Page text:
JBH: I agree and am so looking forward to meeting you! This will be my first experience teaching in another country. The vintage bird cookies were designed for that purpose. I wanted to show how to create detailed or matching cookies without all of the extra toys we have at home. They were my trial run, and I am happy to say I think they turned out well and will not require much more than cookies and icing to teach.
And on a funny note, I have decorated cookies in my RV with very limited tools, and they made your Saturday Spotlight. [EDITOR'S NOTE: For our international members, RV is shorthand in English for "recreational vehicle".] So that would be my main goal: seeing what I can share without all the gadgets, but still creating something beautiful and unique.
[EDITOR'S NOTE, AGAIN: For a peek at those RV cookies, just look directly below. Jaci made store-bought Keebler cookies look pretty grand, didn't she?!]
JMU: Besides the birds, what other projects are you planning to teach there, and how did you go about selecting those projects?
JBH: I chose each project based on how they were received by people on Cookie Connection and Facebook. I liked my spring set because there are so many techniques you can share. Other projects include: My 3-D snowflake and snowmen, and snow globes, which were inspired by you. My vintage greeting card cookies, which are much easier than you would think. And my vintage hot air balloon cookies, because they show that you can “shabby-chic” any cookie.
JMU: And, last but not least, my favorite question for all of my interview “subjects” . . . After Cookie’sCool, what’s next on the horizon for Ali’s Sweet Tooth? What one thing would you most like to accomplish in the cookie world?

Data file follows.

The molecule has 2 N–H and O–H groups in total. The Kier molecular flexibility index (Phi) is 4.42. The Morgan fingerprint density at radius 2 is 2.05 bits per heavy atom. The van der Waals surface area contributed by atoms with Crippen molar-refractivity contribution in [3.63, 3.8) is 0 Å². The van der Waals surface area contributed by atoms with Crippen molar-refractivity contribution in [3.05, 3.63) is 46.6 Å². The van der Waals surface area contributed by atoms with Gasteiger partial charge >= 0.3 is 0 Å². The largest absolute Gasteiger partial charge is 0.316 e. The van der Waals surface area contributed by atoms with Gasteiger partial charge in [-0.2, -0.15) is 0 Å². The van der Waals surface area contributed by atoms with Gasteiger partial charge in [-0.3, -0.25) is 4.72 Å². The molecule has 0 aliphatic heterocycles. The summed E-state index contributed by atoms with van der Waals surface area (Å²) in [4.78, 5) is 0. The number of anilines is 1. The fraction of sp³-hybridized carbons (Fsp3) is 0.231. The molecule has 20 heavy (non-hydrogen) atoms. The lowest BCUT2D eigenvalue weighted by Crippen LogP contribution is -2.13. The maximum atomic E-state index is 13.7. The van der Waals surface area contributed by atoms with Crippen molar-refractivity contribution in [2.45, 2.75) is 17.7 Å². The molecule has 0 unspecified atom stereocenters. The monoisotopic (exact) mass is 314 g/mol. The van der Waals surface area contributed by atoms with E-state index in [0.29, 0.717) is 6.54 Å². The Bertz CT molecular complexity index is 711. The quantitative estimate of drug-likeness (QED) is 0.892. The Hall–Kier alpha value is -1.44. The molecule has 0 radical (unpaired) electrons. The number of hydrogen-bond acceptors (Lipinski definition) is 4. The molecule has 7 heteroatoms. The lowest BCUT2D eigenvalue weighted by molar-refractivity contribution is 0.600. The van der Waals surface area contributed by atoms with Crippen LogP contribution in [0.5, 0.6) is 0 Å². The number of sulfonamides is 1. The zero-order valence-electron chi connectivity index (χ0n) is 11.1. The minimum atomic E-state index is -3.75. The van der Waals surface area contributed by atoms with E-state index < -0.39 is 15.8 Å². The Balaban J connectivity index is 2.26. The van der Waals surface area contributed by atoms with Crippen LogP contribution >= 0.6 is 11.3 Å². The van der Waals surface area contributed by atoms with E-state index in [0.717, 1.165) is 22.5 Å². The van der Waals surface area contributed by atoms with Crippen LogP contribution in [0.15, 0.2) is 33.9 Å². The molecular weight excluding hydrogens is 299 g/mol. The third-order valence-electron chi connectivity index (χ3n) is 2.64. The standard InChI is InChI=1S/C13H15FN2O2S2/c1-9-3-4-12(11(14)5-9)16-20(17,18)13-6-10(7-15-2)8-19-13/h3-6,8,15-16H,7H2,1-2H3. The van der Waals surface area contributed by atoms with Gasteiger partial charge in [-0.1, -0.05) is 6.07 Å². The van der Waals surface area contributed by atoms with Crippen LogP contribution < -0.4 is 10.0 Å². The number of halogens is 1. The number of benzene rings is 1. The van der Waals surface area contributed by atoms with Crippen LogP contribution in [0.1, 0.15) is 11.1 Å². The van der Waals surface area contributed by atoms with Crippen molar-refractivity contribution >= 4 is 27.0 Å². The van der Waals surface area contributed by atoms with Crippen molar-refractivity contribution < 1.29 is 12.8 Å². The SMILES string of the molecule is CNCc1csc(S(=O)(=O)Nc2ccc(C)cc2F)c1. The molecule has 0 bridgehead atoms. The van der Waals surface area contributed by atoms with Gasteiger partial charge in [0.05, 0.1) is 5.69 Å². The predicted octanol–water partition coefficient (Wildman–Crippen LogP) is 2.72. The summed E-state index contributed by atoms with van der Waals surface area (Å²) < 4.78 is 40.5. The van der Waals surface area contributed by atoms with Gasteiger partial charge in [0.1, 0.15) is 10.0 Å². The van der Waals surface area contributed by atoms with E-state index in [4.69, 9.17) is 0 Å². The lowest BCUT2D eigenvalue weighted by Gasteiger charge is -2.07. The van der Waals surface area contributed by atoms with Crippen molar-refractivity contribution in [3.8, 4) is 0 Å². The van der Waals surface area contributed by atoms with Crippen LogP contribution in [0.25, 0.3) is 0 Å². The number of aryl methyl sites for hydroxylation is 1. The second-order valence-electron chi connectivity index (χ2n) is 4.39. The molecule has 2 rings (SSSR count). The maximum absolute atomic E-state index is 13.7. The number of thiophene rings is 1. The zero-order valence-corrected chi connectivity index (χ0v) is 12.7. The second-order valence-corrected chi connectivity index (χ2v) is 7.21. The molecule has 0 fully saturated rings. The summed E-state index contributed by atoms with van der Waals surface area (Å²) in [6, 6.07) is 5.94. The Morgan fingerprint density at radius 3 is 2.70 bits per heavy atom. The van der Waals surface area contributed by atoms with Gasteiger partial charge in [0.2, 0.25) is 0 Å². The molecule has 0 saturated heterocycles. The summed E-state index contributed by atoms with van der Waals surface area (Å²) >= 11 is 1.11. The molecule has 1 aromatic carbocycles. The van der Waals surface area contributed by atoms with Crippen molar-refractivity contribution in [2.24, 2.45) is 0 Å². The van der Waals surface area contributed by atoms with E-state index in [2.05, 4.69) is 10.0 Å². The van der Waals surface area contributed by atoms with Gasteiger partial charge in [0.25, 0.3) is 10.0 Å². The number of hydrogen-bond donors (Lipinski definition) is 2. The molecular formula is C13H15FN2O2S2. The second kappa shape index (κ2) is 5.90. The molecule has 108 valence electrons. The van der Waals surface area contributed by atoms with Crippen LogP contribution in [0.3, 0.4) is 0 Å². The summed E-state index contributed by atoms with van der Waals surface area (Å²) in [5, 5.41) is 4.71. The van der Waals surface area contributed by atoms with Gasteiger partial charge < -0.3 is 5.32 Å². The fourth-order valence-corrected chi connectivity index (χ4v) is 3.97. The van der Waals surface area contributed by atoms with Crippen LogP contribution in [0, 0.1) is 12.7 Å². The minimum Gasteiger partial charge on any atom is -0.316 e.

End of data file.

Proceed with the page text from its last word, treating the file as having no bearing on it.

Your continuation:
JBH: I would really love to teach. I know I said it several times, but I have found sharing and teaching to be one of my favorite aspects of cookies and would love the chance to try it hands-on.
Thank you so much for this interview, Julia. I look forward to meeting you soon and in one of the most beautiful places in the world!
[EDITOR'S POSTSCRIPT: It now looks like I won't get to meet Jaci as soon as I thought - but perhaps on my next visit to Seattle when I visit my sis?! Here's hoping!]
All cookies designed, crafted, and photographed by Jacinda Baynes Harper.
Cookier Close-ups is the place on Cookie Connection where we celebrate the change-makers of the cookie decorating world. Whether forging new enterprises, inventing novel decorating techniques, or consistently charming us with their cookie decorating prowess, each of our featured thought leaders has redefined in his/her distinctive way how we interact, create, or otherwise do business here in cookie space!
If there are other cookiers you'd really like to get to know, please post requests in this forum. We'll do our best to round them up for an upcoming Cookier Close-up! Thanks!